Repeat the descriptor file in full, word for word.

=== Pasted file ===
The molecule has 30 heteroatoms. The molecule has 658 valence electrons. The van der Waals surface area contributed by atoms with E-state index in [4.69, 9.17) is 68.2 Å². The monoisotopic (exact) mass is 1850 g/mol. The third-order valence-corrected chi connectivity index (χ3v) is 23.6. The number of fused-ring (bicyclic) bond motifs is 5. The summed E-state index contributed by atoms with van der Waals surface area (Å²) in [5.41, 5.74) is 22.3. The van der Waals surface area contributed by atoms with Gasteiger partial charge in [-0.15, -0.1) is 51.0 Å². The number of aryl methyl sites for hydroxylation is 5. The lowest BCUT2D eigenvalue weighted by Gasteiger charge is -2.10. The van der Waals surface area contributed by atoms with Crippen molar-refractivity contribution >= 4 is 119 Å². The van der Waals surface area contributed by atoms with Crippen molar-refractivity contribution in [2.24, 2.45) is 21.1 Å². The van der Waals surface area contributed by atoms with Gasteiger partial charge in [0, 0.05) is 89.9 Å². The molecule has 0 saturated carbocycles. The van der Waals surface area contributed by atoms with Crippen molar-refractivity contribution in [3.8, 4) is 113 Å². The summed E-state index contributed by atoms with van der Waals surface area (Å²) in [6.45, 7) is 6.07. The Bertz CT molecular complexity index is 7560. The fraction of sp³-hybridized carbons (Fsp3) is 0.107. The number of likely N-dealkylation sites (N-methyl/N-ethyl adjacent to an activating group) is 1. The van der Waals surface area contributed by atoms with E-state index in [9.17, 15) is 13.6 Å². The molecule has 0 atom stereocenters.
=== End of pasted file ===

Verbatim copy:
The molecule has 30 heteroatoms. The molecule has 658 valence electrons. The van der Waals surface area contributed by atoms with E-state index in [4.69, 9.17) is 68.2 Å². The monoisotopic (exact) mass is 1850 g/mol. The third-order valence-corrected chi connectivity index (χ3v) is 23.6. The number of fused-ring (bicyclic) bond motifs is 5. The summed E-state index contributed by atoms with van der Waals surface area (Å²) in [5.41, 5.74) is 22.3. The van der Waals surface area contributed by atoms with Gasteiger partial charge in [-0.15, -0.1) is 51.0 Å². The number of aryl methyl sites for hydroxylation is 5. The lowest BCUT2D eigenvalue weighted by Gasteiger charge is -2.10. The van der Waals surface area contributed by atoms with Crippen molar-refractivity contribution >= 4 is 119 Å². The van der Waals surface area contributed by atoms with Crippen molar-refractivity contribution in [2.24, 2.45) is 21.1 Å². The van der Waals surface area contributed by atoms with Gasteiger partial charge in [0, 0.05) is 89.9 Å². The molecule has 0 saturated carbocycles. The van der Waals surface area contributed by atoms with Crippen molar-refractivity contribution in [3.8, 4) is 113 Å². The summed E-state index contributed by atoms with van der Waals surface area (Å²) in [6.45, 7) is 6.07. The Bertz CT molecular complexity index is 7560. The fraction of sp³-hybridized carbons (Fsp3) is 0.107. The number of likely N-dealkylation sites (N-methyl/N-ethyl adjacent to an activating group) is 1. The van der Waals surface area contributed by atoms with E-state index in [9.17, 15) is 13.6 Å². The molecule has 0 atom stereocenters.